Welcome my good friend, Dave Walters to the blogging world. He’s been a photographer ever since I’ve known him and used to take all the photos for CCSS, a professional organization for social studies teachers. Every once in a while you get a whiff of history in his writing. Oh I do love a little history wafting through a story, don’t you? Welcome to Always Write, Dave. Signed T. C. History Gal
In its simplest form a camera is elementary. A box, an opening, and light sensitive paper or film. Lens, selectable shutter speeds, aperture control, even focus are not necessary. You can make a simple pinhole camera yourself or buy a kit or even a completed version from many online shops. They are frequently made of wood and as much a piece of art as they are a working camera. If you don’t want to go to that much trouble you can buy a used box camera like the Kodak Brownie 2 or 2A for about $10-20. You might even have one in a box from a relative.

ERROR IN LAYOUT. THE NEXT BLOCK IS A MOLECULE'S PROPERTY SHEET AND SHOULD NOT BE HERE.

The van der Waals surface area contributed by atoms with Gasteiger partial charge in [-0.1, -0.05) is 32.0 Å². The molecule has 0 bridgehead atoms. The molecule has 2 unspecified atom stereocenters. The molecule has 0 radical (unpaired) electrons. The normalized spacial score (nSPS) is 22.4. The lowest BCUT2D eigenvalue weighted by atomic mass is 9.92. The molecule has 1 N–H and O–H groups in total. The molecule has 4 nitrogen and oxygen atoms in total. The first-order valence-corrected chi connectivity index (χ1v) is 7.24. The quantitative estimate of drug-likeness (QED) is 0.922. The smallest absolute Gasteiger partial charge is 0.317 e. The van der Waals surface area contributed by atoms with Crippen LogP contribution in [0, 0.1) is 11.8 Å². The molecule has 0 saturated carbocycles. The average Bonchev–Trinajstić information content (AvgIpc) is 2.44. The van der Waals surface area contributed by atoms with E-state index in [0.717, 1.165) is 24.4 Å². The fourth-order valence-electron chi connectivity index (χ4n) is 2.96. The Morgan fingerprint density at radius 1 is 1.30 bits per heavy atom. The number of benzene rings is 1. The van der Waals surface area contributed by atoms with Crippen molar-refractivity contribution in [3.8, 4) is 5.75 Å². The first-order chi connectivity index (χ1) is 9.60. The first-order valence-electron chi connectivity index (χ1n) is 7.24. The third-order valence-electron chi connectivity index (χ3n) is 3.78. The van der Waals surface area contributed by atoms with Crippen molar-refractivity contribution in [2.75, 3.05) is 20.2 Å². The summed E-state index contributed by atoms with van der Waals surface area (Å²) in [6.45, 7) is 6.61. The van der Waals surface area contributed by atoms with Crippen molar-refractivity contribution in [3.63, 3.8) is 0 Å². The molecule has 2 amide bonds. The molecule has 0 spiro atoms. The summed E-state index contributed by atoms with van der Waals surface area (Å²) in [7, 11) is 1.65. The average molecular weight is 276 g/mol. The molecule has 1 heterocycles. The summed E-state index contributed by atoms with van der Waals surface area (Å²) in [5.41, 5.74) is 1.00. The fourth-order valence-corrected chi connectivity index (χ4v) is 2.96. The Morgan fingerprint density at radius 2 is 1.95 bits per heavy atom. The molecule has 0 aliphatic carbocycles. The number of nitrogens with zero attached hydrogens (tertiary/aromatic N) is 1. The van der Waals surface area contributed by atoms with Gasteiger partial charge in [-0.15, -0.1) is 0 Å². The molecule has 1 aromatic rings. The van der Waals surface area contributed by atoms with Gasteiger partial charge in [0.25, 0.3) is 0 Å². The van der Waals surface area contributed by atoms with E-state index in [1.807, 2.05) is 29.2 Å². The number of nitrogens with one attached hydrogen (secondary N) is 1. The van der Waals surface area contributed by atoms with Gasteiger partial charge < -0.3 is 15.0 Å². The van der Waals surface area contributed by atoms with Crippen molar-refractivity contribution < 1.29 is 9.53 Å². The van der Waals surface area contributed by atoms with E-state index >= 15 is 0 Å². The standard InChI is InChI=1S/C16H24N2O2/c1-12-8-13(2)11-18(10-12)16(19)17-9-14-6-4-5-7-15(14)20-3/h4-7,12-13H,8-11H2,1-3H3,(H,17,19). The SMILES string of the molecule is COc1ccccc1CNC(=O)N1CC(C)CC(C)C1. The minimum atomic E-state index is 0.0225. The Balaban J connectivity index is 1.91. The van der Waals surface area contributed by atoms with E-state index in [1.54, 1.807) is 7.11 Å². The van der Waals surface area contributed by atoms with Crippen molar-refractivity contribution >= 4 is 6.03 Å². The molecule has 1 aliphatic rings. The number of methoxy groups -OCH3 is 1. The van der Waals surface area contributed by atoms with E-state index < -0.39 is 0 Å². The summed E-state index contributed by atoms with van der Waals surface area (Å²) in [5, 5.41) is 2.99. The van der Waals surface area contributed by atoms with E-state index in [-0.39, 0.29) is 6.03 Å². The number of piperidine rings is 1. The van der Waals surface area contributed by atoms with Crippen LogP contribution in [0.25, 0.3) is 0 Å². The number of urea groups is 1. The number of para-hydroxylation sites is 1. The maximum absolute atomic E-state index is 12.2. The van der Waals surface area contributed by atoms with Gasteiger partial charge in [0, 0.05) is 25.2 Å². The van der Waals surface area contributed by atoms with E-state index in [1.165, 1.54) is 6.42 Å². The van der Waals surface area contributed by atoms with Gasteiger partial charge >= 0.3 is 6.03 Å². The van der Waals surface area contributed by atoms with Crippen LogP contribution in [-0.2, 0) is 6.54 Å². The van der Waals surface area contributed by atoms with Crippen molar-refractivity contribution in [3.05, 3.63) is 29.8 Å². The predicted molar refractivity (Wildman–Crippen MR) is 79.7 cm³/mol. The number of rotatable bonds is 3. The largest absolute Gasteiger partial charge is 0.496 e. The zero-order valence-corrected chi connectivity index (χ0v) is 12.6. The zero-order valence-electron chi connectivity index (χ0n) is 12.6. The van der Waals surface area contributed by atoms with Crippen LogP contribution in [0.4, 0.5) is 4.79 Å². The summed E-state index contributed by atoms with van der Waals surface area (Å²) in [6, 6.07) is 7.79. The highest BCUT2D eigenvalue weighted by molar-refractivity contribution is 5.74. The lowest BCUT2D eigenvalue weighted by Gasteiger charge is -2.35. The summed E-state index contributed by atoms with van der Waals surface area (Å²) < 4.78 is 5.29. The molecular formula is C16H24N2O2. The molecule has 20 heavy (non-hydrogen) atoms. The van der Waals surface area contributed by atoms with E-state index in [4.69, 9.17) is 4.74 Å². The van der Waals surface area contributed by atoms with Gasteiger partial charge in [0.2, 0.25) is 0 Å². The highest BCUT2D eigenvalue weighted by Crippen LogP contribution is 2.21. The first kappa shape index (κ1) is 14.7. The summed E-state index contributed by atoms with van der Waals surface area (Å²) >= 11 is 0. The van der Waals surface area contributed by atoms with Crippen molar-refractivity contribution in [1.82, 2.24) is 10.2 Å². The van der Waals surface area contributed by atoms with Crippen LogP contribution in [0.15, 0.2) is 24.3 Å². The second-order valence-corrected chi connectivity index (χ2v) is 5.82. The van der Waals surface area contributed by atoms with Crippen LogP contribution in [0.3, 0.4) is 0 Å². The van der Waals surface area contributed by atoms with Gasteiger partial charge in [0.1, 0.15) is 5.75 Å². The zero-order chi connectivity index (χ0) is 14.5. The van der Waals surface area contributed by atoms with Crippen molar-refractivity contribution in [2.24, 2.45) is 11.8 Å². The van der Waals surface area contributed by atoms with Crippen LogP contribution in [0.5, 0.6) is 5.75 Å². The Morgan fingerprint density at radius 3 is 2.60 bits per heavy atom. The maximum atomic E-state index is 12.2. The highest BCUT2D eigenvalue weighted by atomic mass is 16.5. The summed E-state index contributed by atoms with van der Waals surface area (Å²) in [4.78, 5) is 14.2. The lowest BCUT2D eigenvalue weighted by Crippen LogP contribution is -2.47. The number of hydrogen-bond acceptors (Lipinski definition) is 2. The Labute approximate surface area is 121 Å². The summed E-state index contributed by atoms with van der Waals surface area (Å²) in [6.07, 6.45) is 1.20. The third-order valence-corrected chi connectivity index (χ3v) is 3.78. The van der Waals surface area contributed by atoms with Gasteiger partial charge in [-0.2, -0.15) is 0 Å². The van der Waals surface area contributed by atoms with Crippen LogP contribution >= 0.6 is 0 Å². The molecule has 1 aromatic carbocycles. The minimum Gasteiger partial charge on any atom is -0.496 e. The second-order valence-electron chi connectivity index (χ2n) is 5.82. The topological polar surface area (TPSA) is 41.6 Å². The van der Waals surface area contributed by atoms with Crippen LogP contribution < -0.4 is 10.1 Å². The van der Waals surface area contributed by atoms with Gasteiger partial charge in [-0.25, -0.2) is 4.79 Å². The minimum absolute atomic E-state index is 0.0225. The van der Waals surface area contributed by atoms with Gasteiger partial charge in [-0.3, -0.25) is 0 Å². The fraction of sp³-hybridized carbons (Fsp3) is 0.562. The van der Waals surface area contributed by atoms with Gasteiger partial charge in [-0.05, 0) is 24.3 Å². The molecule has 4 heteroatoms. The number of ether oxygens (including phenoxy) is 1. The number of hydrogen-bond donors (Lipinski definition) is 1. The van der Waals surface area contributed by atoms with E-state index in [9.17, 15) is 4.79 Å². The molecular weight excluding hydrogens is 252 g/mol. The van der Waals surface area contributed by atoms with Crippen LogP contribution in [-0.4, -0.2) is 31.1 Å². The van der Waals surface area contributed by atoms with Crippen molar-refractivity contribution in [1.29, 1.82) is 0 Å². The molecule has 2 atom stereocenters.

I happen to have 20-30 of those old box cameras (want to buy one?) Today we’re going to look at three examples of the box camera from the era 1900-1935: an Ansco Shur-flash, an Agfa B-2 Cadet…
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